Brussels Makes a Case for Nuclear Power
The case for greater use of nuclear energy in the EU received a high-profile boost on Monday, as the bloc formally launched its Nuclear Energy Forum, serving as the first-ever channel for EU-wide dialogue on the often taboo issue.
"We are now standing on the brink of a Third Industrial Revolution: the Low Carbon Age...In this context I really believe that there is a need for a full and frank debate about nuclear energy", European Commission president Jose Manuel Barroso said in his welcome address to the forum, inaugurated in Bratislava, Slovakia.
The platform for the first time brings together all the key players in order to discuss the opportunities and risks in using nuclear energy in member states' low carbon energy mix -- something that should also help shape the future of the nuclear sector in the EU.
Although it is not for Brussels to decide whether a member state goes nuclear or not, the EU's executive body under Mr Barroso's leadership has not shied away from supporting the nuclear path.
"Nuclear energy has a role to play in meeting our growing concerns about security of supply and CO2 emission reductions", Mr Barroso said, urging a swift shift from fossil fuels to low carbon energy.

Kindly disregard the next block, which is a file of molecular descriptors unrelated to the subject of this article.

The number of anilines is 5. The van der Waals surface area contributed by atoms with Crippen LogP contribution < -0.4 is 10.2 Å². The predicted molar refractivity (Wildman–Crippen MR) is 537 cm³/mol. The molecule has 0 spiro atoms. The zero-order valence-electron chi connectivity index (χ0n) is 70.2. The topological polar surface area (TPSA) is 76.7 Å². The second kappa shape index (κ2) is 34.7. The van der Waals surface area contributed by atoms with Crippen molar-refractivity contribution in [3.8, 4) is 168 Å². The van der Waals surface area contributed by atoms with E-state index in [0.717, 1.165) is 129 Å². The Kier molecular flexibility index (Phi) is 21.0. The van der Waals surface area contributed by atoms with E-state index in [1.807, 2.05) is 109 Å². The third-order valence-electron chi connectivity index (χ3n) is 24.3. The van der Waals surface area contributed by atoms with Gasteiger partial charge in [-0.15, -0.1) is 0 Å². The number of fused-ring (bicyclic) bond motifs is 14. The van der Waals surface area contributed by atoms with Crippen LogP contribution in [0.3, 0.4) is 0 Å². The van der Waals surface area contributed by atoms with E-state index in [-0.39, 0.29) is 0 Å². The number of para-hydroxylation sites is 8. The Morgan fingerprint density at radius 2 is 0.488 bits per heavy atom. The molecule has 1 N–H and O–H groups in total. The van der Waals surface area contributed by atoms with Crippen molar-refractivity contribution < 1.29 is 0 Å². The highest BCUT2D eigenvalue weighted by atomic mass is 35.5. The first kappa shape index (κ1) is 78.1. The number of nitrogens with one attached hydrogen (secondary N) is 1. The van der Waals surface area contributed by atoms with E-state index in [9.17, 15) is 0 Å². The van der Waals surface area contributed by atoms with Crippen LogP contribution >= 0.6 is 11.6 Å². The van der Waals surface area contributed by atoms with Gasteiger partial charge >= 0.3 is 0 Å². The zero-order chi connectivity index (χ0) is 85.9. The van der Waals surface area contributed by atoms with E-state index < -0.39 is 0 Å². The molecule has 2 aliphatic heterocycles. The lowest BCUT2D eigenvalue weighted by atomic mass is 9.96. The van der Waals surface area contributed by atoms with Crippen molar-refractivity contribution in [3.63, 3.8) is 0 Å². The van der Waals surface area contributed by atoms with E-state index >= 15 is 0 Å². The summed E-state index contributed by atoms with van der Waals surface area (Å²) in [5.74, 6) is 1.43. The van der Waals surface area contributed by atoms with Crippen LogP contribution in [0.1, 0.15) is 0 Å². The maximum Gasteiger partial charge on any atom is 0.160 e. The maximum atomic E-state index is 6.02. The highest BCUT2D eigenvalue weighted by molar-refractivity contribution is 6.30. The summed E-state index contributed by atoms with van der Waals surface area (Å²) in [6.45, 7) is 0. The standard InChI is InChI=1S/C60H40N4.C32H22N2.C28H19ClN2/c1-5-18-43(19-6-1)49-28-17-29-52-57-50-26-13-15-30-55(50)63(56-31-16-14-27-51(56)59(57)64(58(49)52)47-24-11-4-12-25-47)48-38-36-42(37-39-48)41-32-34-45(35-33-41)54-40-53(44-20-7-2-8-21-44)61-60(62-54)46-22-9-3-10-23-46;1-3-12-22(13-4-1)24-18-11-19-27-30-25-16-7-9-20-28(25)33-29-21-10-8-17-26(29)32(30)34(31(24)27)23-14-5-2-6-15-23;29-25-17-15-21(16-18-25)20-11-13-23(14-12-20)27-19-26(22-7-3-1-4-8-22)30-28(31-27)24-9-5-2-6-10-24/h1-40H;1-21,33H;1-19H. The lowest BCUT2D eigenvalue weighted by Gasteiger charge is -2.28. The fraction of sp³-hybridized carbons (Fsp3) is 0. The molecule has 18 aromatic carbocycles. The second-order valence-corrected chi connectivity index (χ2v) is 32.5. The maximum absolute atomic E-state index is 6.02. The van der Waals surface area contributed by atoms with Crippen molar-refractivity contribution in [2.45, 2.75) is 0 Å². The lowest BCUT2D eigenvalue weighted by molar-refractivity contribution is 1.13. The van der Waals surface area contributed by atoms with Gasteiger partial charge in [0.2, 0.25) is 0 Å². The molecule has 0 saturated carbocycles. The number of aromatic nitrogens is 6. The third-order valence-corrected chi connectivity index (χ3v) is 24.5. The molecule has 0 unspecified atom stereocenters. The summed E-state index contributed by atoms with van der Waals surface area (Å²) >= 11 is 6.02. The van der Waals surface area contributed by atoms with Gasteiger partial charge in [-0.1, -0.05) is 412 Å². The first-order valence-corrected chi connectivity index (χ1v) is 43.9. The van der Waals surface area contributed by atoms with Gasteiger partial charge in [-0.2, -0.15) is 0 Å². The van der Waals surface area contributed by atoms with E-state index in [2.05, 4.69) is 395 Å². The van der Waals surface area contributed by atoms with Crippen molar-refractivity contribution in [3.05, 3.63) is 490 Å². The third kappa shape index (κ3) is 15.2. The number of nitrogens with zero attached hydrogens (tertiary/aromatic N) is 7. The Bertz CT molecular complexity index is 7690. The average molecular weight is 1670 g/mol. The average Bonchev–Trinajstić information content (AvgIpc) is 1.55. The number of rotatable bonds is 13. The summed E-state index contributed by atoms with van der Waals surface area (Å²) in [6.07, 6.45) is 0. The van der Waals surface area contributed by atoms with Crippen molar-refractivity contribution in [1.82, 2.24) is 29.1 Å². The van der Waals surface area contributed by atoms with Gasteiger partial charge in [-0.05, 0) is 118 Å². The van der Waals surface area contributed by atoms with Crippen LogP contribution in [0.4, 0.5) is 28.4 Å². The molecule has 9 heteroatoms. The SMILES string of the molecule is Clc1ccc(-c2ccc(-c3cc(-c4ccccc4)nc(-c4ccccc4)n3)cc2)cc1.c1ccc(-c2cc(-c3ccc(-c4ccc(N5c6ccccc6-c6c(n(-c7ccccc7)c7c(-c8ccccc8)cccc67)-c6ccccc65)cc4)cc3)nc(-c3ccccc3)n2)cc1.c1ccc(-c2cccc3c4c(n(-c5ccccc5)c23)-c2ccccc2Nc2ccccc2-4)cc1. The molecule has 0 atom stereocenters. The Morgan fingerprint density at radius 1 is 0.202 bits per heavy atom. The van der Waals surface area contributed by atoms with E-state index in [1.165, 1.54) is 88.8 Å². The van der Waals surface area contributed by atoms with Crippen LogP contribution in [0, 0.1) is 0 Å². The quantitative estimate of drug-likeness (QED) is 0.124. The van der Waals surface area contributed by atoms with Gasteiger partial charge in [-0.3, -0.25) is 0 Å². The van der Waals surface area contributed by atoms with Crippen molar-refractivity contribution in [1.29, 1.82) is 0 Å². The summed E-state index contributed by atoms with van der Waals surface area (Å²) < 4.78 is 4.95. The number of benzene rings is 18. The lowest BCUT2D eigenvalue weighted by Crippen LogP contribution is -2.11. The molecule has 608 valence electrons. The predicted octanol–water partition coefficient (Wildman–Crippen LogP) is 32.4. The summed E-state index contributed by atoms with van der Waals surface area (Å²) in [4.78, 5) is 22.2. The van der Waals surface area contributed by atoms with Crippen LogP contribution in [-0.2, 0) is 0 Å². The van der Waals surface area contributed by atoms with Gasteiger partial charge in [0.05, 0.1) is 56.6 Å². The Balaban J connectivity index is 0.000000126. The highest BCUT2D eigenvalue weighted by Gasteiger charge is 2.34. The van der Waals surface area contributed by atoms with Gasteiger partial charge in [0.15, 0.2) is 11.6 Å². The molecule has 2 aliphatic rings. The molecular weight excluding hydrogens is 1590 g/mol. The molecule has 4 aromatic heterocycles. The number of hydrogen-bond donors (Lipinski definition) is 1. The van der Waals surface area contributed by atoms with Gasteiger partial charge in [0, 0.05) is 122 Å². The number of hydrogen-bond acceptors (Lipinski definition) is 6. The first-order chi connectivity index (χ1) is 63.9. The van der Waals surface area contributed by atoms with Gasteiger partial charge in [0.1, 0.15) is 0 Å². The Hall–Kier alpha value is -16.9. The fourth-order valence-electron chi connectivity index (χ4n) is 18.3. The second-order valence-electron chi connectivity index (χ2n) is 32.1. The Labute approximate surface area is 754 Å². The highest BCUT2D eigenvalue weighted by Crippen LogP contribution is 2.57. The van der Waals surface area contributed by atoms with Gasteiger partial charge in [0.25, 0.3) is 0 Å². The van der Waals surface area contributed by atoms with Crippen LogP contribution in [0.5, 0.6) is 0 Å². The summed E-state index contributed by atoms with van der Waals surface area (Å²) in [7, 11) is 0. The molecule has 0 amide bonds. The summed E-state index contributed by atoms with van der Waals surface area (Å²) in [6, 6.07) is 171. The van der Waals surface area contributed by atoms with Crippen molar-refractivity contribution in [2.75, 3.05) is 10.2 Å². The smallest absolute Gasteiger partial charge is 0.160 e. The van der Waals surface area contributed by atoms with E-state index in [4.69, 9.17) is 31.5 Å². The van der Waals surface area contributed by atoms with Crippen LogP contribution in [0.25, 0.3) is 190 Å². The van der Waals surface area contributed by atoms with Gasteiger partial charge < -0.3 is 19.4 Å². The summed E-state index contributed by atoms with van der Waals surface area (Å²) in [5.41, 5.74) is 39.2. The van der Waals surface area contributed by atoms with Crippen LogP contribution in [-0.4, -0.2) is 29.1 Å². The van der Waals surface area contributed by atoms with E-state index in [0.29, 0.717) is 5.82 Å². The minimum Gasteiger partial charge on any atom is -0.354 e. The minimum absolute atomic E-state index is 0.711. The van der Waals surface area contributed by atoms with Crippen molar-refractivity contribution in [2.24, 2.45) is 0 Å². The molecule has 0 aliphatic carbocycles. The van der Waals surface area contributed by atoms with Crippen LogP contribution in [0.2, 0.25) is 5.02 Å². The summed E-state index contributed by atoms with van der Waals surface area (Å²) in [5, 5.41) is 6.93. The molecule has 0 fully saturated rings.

Production and use of energy currently represent 80 percent of all green house gas emissions, according to commission data.
In addition, Mr Barroso pointed to the fact that nuclear energy is "less vulnerable to fuel price changes than some other energy sources" -- an important factor for the EU, which depends on geo-politically uncertain regions for its oil and gas.
Currently, 15 member states have nuclear power stations and it is a main source of electricity in some. Altogether, around one third of electricity and 15 percent of the EU bloc's overall energy is of nuclear origin.
The future of nuclear energy in the bloc remains uncertain however, as many countries would like to see a solution to the problem of radioactive waste.
EU energy commissioner Andris Piebalgs, speaking to the forum in Bratislava, laid down two "absolute conditions" for the use of nuclear energy -- safety and the public support.
"Safety cannot be compromised on", Mr Piebalgs said, referring to the safe operation of nuclear power plants as well as the safe management of the resulting waste.
According to the commissioner, public acceptance should be the second important pillar for the use of nuclear energy.
The latest EU-wide opinion poll shows that 53 percent of Europeans think that the risks posed by nuclear energy are greater than the advantages it offers.
On the other hand, one third sees nuclear energy more as an advantageous source of energy than a risk.
Only in six countries -- Sweden, the Czech Republic, Slovakia, Finland, Estonia and Bulgaria -- people who trust nuclear energy outnumber those who oppose it.
Asked about specific aspects of nuclear energy, 69 percent of Europeans agreed with the premise that it decreases energy dependency, 50 percent with the idea that it ensures lower and more stable energy prices and 46 percent with the idea that it plays a positive in the fight against global warming.